Hello, Mysci! It has been a long time, but I’m back! Hooray! Anyhoo…
My new school asked me to complete an Xmas maths challenge, so here it is (minus footnotes and a table):
Xmas Maths Challenge
Every Christmas, Santa delivers presents to every good child in the world. If this were the case:
1) How many houses would he visit?
2) How far would he travel…assuming he’d like to keep it to a minimum?
3) How long could he spend at each house?
4) How fast would he travel if he only delivers between dusk and dawn?
5) If he has a piece of christmas cake and a glass of sherry at each home, how
much does he eat and drink altogether?
6) If he were breathalysed, how many times over-the-limit would he be?
7) Rudolph eats a carrot at each house. How much would he weigh at dawn?
Ext) If he delivers a single present to every child in a box measuring 50cm
x 30cm x 20cm, how much wrapping paper and sellotape would he need?
1) There are 1.9 billion kids in the world, but some of them are bad. If we assume that 1 billion of the 1.9 billion kids are good, and about 300 million of them live with another good kid, then Santa should visit about 700 million houses. These would be all over the world. Santa would probably need clones to cope with such a large amount of houses. This is a nail in the coffin for the Santa Claus theory. This text is basically going to totally disprove the existence of Santa.
2) This problem is related to the travelling salesman problem, which is VERY hard to solve. To maximise time, Santa should definitely start (and finish!) on the international date line. This would give him 36 hours at most, because if he starts at dusk (6pm) then by the time he has gone around the world, following the sun, it will be 6pm again. Now, he has another 12 hours, in total making 36 hours. Of course, since Santa lives at the North Pole, he should also start and finish there. However, if we assume the Australian view, that Santa lives at the South Pole, He should start and finish there instead. Santa can also skip the major unpopulated areas, such as Antarctica, the Sahara Desert and the Amazon Rainforest. Now if we assume it’s 2,200km to the nearest house on the IDL from whichever pole Santa starts at, and it is only 1m between houses in the same town and Santa visits all 3,000,000 towns in the world, and it’s at most 5km between each, and there are 233 houses per town, then Santa would travel 714,004,400km. This is, naturally, utterly ridiculous.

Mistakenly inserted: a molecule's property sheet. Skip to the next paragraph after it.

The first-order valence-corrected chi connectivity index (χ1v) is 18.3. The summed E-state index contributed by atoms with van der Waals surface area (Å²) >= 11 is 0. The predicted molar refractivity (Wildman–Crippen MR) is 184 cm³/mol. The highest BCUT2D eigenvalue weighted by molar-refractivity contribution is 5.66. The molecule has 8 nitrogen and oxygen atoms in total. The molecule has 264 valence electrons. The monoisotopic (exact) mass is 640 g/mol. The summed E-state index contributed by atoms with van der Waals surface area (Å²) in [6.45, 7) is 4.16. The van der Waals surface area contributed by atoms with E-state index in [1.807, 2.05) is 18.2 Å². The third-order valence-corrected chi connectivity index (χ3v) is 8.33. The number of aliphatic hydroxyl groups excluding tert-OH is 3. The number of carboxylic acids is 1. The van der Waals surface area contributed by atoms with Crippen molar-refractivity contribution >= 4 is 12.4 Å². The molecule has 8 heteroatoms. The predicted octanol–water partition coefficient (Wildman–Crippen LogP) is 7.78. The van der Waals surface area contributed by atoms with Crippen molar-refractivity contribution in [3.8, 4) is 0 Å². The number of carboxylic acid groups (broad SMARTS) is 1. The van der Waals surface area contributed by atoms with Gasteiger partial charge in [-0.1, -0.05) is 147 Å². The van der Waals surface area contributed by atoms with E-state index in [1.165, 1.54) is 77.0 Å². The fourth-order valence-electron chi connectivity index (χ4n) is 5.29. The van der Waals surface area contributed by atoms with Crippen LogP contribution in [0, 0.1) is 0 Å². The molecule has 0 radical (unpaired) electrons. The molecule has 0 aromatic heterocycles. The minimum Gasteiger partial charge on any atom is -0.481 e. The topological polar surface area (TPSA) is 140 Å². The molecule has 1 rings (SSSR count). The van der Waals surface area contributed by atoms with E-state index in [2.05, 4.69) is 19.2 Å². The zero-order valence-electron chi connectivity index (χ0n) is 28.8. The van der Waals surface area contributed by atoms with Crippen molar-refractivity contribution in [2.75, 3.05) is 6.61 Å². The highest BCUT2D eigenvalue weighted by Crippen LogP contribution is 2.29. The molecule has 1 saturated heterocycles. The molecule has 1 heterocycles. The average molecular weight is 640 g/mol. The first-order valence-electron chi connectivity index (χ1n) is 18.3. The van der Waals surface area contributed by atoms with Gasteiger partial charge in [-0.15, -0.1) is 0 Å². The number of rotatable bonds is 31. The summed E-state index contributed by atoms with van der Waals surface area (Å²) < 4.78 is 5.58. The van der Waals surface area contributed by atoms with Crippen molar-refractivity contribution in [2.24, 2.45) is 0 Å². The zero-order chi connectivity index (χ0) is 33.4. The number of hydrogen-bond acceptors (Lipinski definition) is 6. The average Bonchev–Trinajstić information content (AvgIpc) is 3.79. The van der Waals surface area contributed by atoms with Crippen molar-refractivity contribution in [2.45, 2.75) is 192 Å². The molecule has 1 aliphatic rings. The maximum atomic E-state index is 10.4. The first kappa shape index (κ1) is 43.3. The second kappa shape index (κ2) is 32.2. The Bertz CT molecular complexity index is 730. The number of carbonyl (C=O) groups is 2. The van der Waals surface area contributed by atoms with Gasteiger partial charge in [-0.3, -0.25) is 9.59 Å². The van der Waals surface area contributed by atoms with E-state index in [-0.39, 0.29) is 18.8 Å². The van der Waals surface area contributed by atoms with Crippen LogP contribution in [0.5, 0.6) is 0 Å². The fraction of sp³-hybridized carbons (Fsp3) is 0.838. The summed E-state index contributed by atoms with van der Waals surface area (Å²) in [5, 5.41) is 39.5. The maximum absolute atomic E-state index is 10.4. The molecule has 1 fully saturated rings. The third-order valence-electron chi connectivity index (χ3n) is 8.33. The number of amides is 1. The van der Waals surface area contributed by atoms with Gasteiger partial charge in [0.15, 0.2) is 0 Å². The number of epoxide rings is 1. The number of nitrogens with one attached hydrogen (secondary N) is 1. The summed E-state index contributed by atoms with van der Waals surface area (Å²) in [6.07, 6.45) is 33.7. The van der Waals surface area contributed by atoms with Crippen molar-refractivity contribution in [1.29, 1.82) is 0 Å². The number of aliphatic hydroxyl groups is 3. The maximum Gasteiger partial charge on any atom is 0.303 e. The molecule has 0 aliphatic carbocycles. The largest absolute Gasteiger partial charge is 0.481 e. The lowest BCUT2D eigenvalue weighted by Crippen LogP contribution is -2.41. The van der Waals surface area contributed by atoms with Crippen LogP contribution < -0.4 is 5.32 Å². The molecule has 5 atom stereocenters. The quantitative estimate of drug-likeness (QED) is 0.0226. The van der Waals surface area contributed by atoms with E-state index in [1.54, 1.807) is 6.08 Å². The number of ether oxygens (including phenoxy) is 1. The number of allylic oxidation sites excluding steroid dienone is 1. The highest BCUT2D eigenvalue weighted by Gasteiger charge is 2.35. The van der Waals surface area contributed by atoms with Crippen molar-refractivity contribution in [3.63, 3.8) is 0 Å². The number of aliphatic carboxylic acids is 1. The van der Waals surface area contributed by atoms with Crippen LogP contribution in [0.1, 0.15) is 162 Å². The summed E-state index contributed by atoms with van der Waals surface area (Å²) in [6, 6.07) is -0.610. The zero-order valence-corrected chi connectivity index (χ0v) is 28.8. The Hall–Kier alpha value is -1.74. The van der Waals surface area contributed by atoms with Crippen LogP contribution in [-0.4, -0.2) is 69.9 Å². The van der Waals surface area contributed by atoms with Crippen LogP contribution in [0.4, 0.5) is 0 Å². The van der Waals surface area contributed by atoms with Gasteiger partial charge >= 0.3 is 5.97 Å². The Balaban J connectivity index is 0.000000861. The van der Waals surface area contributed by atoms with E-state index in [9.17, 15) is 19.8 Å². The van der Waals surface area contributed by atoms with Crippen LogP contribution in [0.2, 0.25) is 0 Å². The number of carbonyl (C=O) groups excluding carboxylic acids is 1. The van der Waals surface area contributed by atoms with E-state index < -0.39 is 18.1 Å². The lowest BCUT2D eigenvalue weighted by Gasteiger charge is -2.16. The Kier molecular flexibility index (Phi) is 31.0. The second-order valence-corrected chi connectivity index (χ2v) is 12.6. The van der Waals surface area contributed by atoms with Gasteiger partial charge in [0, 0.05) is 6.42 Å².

3) Assuming Santa set aside 18 of his 36 hours for visiting houses, that would be 64,800 seconds for houses. Divide this by 700 million and you get 0.0000925 seconds per house. Even if he set aside 24 hours for houses, he’d only be able to spend 0.00012 seconds per house. He would barely have time to drop a present in, let alone eat or drink any cake or sherry. He’d have to do it en route or something else similar. The theory that Santa goes down the chimney can, therefore, be disproved.
4) Assuming Santa set aside 18 hours for travel, or 64,800 seconds (I will keep throwing that data around!), then he’d have to travel 11,018.58 km/s or 11,018,580 m/s to make the entire 714,004,400km. For reference, the speed of light is 299,792,458 m/s and Santa’s speed is just over 1/27 of that. Humans still haven’t invented technology to go that fast! It’s even worse if Santa sets aside only 12 hours (43,200 seconds) he’d have to travel at 16527.87km/s or 16,527,870 m/s, or 1/18 of the speed of light. This, of course, is utterly ridiculous, ridiculous enough, in fact, that Special Relativity applies. However, for simplicity, I have left out that factor.